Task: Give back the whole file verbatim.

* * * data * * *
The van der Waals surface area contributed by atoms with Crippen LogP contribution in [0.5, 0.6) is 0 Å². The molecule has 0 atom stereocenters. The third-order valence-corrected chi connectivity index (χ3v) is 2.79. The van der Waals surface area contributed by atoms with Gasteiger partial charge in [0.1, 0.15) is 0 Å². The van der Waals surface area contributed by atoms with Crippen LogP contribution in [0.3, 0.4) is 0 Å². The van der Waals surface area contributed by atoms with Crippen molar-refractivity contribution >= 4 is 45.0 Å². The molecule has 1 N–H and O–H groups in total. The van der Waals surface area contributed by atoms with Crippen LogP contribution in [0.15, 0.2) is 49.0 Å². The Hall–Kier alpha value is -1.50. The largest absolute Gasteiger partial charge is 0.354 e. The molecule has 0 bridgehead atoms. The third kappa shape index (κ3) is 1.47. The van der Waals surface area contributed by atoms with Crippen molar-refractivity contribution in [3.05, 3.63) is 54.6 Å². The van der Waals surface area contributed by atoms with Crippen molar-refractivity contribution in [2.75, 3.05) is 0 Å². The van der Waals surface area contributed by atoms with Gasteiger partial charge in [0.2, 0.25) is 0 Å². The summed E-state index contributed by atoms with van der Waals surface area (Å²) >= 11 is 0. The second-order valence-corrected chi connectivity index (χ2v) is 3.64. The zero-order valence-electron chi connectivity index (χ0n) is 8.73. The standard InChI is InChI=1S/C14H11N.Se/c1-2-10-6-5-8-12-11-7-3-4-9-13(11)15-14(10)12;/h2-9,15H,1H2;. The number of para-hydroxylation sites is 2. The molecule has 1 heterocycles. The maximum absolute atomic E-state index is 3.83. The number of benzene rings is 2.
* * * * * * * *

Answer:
The van der Waals surface area contributed by atoms with Crippen LogP contribution in [0.5, 0.6) is 0 Å². The molecule has 0 atom stereocenters. The third-order valence-corrected chi connectivity index (χ3v) is 2.79. The van der Waals surface area contributed by atoms with Gasteiger partial charge in [0.1, 0.15) is 0 Å². The van der Waals surface area contributed by atoms with Crippen LogP contribution in [0.3, 0.4) is 0 Å². The van der Waals surface area contributed by atoms with Crippen molar-refractivity contribution >= 4 is 45.0 Å². The molecule has 1 N–H and O–H groups in total. The van der Waals surface area contributed by atoms with Crippen LogP contribution in [0.15, 0.2) is 49.0 Å². The Hall–Kier alpha value is -1.50. The largest absolute Gasteiger partial charge is 0.354 e. The molecule has 0 bridgehead atoms. The third kappa shape index (κ3) is 1.47. The van der Waals surface area contributed by atoms with Crippen molar-refractivity contribution in [3.05, 3.63) is 54.6 Å². The van der Waals surface area contributed by atoms with Crippen molar-refractivity contribution in [2.75, 3.05) is 0 Å². The van der Waals surface area contributed by atoms with Gasteiger partial charge in [0.2, 0.25) is 0 Å². The summed E-state index contributed by atoms with van der Waals surface area (Å²) >= 11 is 0. The second-order valence-corrected chi connectivity index (χ2v) is 3.64. The zero-order valence-electron chi connectivity index (χ0n) is 8.73. The standard InChI is InChI=1S/C14H11N.Se/c1-2-10-6-5-8-12-11-7-3-4-9-13(11)15-14(10)12;/h2-9,15H,1H2;. The number of para-hydroxylation sites is 2. The molecule has 1 heterocycles. The maximum absolute atomic E-state index is 3.83. The number of benzene rings is 2.